Limelight or spotlight? Use the right phrase.

Novak Djokovic
Novak Djokovic enjoys the limelight

The English language is full of tricks and words of similar meaning that are confusing to second language speakers.

One of these is limelight and spotlight. While some believe that to be in the limelight and under the spotlight are much the same, I think they are quite different.

Although they both originate from stage lighting, where an incandescent quicklime was used to light the stage, a direct lamp was used to spotlight an actor or scene as they move around the stage to ensure they were in focus all the time.

Confused usage

Over time, many writers use them interchangeably – this is not correct.

While being in the limelight has usually positive connotations, being under the spotlight commonly has negative implications.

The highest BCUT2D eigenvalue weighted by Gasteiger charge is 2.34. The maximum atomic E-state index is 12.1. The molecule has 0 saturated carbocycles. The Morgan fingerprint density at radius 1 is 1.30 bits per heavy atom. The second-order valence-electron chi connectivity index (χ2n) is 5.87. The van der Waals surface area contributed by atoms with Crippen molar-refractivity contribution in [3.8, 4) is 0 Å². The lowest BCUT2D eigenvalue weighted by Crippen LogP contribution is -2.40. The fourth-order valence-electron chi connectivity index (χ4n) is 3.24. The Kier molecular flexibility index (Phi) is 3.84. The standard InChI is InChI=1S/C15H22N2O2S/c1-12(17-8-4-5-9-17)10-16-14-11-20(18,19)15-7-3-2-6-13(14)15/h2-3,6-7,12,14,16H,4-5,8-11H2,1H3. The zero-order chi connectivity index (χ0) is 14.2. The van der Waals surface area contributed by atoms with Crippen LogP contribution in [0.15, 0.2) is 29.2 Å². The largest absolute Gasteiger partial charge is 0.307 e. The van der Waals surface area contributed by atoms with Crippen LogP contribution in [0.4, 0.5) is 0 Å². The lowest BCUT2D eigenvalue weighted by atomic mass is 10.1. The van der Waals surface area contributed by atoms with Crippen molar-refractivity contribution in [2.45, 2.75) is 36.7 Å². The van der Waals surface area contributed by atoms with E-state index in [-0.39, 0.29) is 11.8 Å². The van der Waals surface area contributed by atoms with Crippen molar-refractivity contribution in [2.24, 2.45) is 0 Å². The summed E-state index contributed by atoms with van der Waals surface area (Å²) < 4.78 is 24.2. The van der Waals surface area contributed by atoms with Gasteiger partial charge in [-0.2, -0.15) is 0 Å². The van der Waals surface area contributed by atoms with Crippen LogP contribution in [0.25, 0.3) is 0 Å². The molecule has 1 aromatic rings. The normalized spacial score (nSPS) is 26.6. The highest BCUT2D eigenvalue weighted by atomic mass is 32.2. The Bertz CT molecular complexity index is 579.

For example, you could say, “Donald Trump is under the spotlight because of the impeachment charges against him.

Also, you could say, “The coronavirus is under the spotlight.” This is the correct usage as it has the attention of the world and is on just about every news broadcast across the globe. You would not say that the corona virus is in the limelight.

Like the limelight

You want to use limelight for something favourable or pleasing. For example, you could say, Novak Djokovic enjoyed the limelight during the Australian Open, walking away with the trophy for the eighth time. He waved at his fans, threw his merchandise into the audience and generally lapped up the applause.

However, if he had put a towel over his face and run off the court, you would simply say, “Djokovic does not like the limelight – albeit it positive attention.

If Djokovic was the subject of a scandal such as doping, he would be under the spotlight i.e. he would be in the news for all the wrong reasons.

An easy way to remember is that limelight is something you may desire, but you would not want to be under the spotlight for all the wrong reasons.

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